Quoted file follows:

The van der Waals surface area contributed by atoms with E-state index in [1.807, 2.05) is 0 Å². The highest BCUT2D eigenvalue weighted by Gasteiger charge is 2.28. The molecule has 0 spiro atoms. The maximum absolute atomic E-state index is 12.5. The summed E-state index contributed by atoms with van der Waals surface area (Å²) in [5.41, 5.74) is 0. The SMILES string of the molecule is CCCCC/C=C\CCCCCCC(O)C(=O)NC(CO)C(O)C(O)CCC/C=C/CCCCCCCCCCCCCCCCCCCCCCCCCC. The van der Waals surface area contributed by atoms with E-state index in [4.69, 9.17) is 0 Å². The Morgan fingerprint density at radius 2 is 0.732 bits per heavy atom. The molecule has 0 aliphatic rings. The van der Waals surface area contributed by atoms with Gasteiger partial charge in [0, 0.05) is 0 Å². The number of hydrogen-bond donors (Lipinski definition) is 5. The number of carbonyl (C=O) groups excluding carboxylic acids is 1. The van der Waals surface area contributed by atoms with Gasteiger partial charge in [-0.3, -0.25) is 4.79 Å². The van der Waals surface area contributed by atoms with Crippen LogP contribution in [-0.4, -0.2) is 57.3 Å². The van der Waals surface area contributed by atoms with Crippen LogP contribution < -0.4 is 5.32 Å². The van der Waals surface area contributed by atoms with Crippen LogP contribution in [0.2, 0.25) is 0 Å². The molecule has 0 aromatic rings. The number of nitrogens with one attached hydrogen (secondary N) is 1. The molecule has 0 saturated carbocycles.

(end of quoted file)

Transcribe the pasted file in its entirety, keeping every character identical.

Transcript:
The van der Waals surface area contributed by atoms with E-state index in [1.807, 2.05) is 0 Å². The highest BCUT2D eigenvalue weighted by Gasteiger charge is 2.28. The molecule has 0 spiro atoms. The maximum absolute atomic E-state index is 12.5. The summed E-state index contributed by atoms with van der Waals surface area (Å²) in [5.41, 5.74) is 0. The SMILES string of the molecule is CCCCC/C=C\CCCCCCC(O)C(=O)NC(CO)C(O)C(O)CCC/C=C/CCCCCCCCCCCCCCCCCCCCCCCCCC. The van der Waals surface area contributed by atoms with E-state index in [4.69, 9.17) is 0 Å². The Morgan fingerprint density at radius 2 is 0.732 bits per heavy atom. The molecule has 0 aliphatic rings. The van der Waals surface area contributed by atoms with Gasteiger partial charge in [0, 0.05) is 0 Å². The number of hydrogen-bond donors (Lipinski definition) is 5. The number of carbonyl (C=O) groups excluding carboxylic acids is 1. The van der Waals surface area contributed by atoms with Gasteiger partial charge in [-0.3, -0.25) is 4.79 Å². The van der Waals surface area contributed by atoms with Crippen LogP contribution in [-0.4, -0.2) is 57.3 Å². The van der Waals surface area contributed by atoms with Crippen LogP contribution < -0.4 is 5.32 Å². The van der Waals surface area contributed by atoms with Crippen LogP contribution in [0.2, 0.25) is 0 Å². The molecule has 0 aromatic rings. The number of nitrogens with one attached hydrogen (secondary N) is 1. The molecule has 0 saturated carbocycles.